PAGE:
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Gonorrhea is the second most common sexually transmitted disease in the United States today. It accounts for more than three hundred thousand cases annually. There is concern that due to the low rate of reporting cases of gonorrhea, almost the same number(300,000 cases) goes unreported annually. In men Neisseria gonorrhoeae; the etiologic agent of gonorrheal infections have been incriminated in urethritis while in women cervititis; which can progress to pelvic inflammatory disease(PID), ectopic pregnancy, infertility and pelvic pain. Invasive infections include disseminated gonococcal infections(DGI), meningitidis and endocarditis. The latter two are considerably uncommon but they can result in serious morbidity(Leone et al 2008; Hay et al 2000).
Epidemiologically, overall rates of infections have plummeted since the mid-1970s to a rate of approximately 116.2 cases per 100, 000 cases by the end of 2003(Leone et al 2008). Despite these statistical representations of overall decline in gonorrheal cases, racial disparities still persist and antibiotic resistance has been on the increase. The reasons behind this disparity in reduction is attributable to geographical clustering of the populace, differences in accessing and utilizing health services, sexual partner choices coupled to a set of complex and interrelated socioeconomic influences. Differential reporting by members of the public can also magnify the statistical racial disparity.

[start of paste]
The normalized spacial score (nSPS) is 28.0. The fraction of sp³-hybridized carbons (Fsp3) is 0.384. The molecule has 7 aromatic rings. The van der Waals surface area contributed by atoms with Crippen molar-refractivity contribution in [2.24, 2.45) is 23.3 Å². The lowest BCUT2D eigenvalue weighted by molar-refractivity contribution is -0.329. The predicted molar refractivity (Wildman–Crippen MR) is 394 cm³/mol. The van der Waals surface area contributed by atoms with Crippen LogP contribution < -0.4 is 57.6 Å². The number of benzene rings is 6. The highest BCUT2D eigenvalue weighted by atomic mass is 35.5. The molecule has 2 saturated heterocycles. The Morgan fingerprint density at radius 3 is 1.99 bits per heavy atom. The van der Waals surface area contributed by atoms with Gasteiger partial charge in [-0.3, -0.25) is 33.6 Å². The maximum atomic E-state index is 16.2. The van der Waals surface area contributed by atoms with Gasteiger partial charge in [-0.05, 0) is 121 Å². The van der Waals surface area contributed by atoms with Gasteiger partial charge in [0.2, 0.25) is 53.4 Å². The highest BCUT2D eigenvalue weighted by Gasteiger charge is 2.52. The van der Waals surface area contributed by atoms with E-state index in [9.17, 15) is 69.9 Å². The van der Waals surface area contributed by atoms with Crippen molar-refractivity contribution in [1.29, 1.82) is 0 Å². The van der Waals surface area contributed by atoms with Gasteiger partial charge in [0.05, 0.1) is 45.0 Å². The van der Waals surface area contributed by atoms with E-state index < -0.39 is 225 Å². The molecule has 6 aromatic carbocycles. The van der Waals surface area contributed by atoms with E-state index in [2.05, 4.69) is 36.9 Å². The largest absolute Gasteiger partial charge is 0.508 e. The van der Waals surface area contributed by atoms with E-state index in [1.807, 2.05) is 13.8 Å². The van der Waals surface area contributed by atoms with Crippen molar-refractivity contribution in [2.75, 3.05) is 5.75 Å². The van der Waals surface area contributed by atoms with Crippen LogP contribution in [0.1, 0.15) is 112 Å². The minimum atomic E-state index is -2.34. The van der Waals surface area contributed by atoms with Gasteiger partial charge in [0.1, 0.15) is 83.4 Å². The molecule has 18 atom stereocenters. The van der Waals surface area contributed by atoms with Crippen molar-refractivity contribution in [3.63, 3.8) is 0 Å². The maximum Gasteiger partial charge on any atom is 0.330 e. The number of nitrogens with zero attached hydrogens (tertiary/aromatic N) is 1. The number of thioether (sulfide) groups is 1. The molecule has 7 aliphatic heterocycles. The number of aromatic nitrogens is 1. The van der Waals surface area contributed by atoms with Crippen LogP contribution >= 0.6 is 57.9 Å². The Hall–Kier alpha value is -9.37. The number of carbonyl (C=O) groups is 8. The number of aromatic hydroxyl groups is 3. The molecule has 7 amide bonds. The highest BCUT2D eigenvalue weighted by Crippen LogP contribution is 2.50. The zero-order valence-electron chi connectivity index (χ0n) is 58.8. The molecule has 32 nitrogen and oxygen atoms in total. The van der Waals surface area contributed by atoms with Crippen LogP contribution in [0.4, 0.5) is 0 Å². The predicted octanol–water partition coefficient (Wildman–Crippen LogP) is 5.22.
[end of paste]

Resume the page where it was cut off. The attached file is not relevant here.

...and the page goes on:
Neisseria gonorrhoeae is a Gram- negative , non motile, non spore forming diplococcus belonging to the family Neisseraiceae(Gaydos & Quinn 1998). It is the principal etiologic agent of gonorrhea. Other pathologic species in the same family is Neisseria meningitidis. These two species are genetically related but N. meningitidis is not usually taken as an etiologic agent of a sexually transmitted disease. However, it can infect the mucous membranes in the anogenital area among homosexual men(Janda 1983). Both bacteria are classified as pyogenic cocci since their infections are characterized with the production of purulent material composed of white blood cells. The genus Neisseria is also composed of other species; Neisseria lactamica, Neisseria cineria, Neisseria polysaccharea and Neisseria flavescens. These species are comparatively more related to Neisseria gonorrhoeae than the saccharolytic strains like Neisseria sicca, Neisseria subflava and Neisseria mucosa. The latter species are basically non pathogenic normal flora resident in the nasopharyngeal mucous membranes(Knapp 1995).